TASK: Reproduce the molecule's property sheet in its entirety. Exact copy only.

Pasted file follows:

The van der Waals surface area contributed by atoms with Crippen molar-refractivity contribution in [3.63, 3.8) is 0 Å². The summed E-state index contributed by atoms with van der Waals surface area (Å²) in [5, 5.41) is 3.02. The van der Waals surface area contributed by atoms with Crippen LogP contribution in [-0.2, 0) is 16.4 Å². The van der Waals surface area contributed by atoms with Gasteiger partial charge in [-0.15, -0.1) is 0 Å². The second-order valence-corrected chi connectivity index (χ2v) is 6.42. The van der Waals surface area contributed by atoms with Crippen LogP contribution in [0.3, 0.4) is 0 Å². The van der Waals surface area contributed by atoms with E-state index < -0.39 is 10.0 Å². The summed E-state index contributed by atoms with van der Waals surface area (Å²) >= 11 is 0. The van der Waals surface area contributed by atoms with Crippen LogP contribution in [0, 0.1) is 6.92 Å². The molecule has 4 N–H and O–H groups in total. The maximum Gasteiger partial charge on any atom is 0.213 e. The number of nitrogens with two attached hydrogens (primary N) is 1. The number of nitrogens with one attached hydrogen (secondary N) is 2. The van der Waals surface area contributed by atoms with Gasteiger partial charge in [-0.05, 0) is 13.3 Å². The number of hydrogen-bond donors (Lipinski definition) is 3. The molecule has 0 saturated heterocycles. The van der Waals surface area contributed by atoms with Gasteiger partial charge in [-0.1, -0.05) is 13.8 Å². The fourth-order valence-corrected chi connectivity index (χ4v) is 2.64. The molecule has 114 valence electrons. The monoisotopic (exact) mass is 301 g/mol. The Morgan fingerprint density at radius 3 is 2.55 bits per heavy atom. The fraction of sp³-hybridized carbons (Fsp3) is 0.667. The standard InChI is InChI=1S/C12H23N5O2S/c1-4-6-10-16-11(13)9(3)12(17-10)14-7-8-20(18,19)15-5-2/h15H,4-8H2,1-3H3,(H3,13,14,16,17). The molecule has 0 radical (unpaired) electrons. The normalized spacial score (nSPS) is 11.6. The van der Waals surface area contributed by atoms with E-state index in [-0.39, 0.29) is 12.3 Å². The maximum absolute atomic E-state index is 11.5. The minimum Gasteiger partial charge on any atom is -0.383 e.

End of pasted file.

The van der Waals surface area contributed by atoms with Crippen molar-refractivity contribution in [3.63, 3.8) is 0 Å². The summed E-state index contributed by atoms with van der Waals surface area (Å²) in [5, 5.41) is 3.02. The van der Waals surface area contributed by atoms with Crippen LogP contribution in [-0.2, 0) is 16.4 Å². The van der Waals surface area contributed by atoms with Gasteiger partial charge in [-0.15, -0.1) is 0 Å². The second-order valence-corrected chi connectivity index (χ2v) is 6.42. The van der Waals surface area contributed by atoms with Crippen LogP contribution in [0.3, 0.4) is 0 Å². The van der Waals surface area contributed by atoms with E-state index < -0.39 is 10.0 Å². The summed E-state index contributed by atoms with van der Waals surface area (Å²) >= 11 is 0. The van der Waals surface area contributed by atoms with Crippen LogP contribution in [0, 0.1) is 6.92 Å². The molecule has 4 N–H and O–H groups in total. The maximum Gasteiger partial charge on any atom is 0.213 e. The number of nitrogens with two attached hydrogens (primary N) is 1. The number of nitrogens with one attached hydrogen (secondary N) is 2. The van der Waals surface area contributed by atoms with Gasteiger partial charge in [-0.05, 0) is 13.3 Å². The number of hydrogen-bond donors (Lipinski definition) is 3. The molecule has 0 saturated heterocycles. The van der Waals surface area contributed by atoms with Gasteiger partial charge in [-0.1, -0.05) is 13.8 Å². The fourth-order valence-corrected chi connectivity index (χ4v) is 2.64. The molecule has 114 valence electrons. The monoisotopic (exact) mass is 301 g/mol. The Morgan fingerprint density at radius 3 is 2.55 bits per heavy atom. The fraction of sp³-hybridized carbons (Fsp3) is 0.667. The standard InChI is InChI=1S/C12H23N5O2S/c1-4-6-10-16-11(13)9(3)12(17-10)14-7-8-20(18,19)15-5-2/h15H,4-8H2,1-3H3,(H3,13,14,16,17). The molecule has 0 radical (unpaired) electrons. The normalized spacial score (nSPS) is 11.6. The van der Waals surface area contributed by atoms with E-state index in [-0.39, 0.29) is 12.3 Å². The maximum absolute atomic E-state index is 11.5. The minimum Gasteiger partial charge on any atom is -0.383 e.